6. A method as claimed in claim 4, wherein said particular symbol pattern consists of the symbols alternatingly representative of the binary one and zero.
7. A method as claimed in claim 4, wherein:
said converting step comprises the steps of:
converting in synchronism with said clock signal said inphase analog signal to an inphase digital signal having a first amplitude value variable at said clock interval and said quadrature phase analog signal to a quadrature phase digital signal having a second amplitude value variable at said clock interval, said inphase and said quadrature phase digital signals being said first and said second digital signals; and
converting said first and said second amplitude values successively to said phase samples;
said calculating step comprising the steps of:
giving said phase samples a delay of said clock interval in common to produce delayed samples; and
calculating each of said phase differences by a difference between one of said delayed samples and one of said phase samples that should be given said delay one clock interval later than said one of the delayed samples.
8. A device for detecting a particular signal sequence in a received signal produced by angular modulation of a modulating signal including symbols representative of binary one and zero at a predetermined symbol interval and comprising a particular symbol pattern of a predetermined number of symbols, said particular signal sequence being the particular symbol pattern subjected to said angular modulation, said device being connected to a coherent detector for subjecting said received signal to coherent demodulation to produce a vector signal representative of a signal vector having a phase variable in accordance with said modulating signal, said device comprising:
sampling means supplied with said vector signal for sampling said phase at a sampling interval to produce a sample signal representative of phase samples, said sampling interval being substantially equal to said symbol interval;
calculating means response to said sample signal for calculating phase differences between two consecutive ones of said phase samples to produce a difference signal representative of said calculated phase differences;
detecting means supplied with said difference signal for detecting consecutive instances of coincidence of each of said calculated phase differences substantially with a predetermined phase difference to produce a coincidence signal representative of said instances of coincidence; and
determining means supplied with said coincidence signal for determining presence of said particular signal sequence in said received signal when said instances of coincidence reach in number substantially to said predetermined number, said determining means thereby producing a result signal indicating that said particular signal sequence is present in said received signal.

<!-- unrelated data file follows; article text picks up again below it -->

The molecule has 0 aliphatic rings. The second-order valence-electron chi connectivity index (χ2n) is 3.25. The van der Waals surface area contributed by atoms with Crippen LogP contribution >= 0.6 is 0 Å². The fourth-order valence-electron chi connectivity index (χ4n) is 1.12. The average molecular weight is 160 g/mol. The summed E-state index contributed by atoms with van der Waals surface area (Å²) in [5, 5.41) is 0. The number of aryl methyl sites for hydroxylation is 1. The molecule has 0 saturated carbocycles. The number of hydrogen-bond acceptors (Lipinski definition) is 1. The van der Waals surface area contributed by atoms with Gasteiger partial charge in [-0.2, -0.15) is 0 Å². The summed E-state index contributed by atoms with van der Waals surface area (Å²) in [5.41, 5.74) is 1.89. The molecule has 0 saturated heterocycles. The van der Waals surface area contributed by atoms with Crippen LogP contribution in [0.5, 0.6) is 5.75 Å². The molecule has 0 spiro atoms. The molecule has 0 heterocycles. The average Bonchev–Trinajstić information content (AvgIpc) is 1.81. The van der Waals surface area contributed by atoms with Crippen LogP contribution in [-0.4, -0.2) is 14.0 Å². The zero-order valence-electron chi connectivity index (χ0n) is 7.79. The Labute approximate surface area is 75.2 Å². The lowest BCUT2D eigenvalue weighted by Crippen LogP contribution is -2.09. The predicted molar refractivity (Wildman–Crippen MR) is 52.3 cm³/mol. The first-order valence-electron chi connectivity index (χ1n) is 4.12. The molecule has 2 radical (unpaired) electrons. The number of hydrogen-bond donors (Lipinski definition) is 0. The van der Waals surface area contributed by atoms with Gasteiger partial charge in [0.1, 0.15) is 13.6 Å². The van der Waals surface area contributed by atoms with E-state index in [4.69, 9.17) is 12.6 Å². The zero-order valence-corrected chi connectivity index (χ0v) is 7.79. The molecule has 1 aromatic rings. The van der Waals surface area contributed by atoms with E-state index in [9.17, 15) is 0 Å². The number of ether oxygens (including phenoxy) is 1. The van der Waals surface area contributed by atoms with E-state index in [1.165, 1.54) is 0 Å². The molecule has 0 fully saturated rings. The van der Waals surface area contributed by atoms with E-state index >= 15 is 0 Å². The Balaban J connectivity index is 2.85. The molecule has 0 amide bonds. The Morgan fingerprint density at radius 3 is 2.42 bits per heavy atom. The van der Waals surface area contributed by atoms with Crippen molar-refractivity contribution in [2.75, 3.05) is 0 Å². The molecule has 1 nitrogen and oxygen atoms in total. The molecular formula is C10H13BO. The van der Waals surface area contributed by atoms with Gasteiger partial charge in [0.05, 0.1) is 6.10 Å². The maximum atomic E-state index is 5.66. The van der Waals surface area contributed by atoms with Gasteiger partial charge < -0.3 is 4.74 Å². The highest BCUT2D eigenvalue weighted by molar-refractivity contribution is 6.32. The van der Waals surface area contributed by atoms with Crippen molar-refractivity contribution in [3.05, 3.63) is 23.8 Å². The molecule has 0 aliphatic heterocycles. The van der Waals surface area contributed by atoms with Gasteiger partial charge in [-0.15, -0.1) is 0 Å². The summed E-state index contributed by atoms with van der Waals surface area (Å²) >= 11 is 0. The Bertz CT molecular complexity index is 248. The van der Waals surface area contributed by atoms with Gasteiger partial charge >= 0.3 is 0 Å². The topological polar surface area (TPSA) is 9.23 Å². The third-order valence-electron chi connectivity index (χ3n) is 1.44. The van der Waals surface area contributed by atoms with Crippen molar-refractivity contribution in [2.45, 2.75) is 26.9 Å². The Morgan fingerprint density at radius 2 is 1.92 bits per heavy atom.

9. A device as claimed in claim 8, wherein said particular symbol pattern consists of the symbols representative of a selected one of the binary one and zero.
10. A device as claimed in claim 8, wherein said particular symbol pattern consists of the symbols alternatingly representative of the binary one and zero.
11. A device for detecting a particular signal sequence in a received signal produced by angular modulation of a modulating signal including symbols representative of binary one and zero at a predetermined symbol interval and comprising a particular symbol pattern of a predetermined number of symbols, said particular signal sequence being the particular symbol pattern subjected to said angular modulation, said device comprising:
a coherent detector for subjecting said received signal to coherent demodulation to produce an inphase and a quadrature phase analog signal which are cooperative to define a signal vector having a phase variable in accordance with said modulating signal;
a clock generator for generating a clock signal at a clock interval which is substantially equal to said symbol interval;
converting means supplied with said clock signal for converting said inphase and said quadrature phase analog signals to first and second digital signals in synchronism with said clock signal to produce a sample signal representative of phase samples which said first and said second digital signals are cooperatively representative of;
calculating means responsive to said clock signal and said sample signal for calculating phase differences between two consecutive ones of said phase samples to produce a difference signal representative of said calculated phase differences;
detecting means supplied with said difference signal for detecting consecutive instances of coincidence of each of said calculated phase differences substantially with a predetermined phase difference to produce a coincidence signal representative of said instances of coincidence; and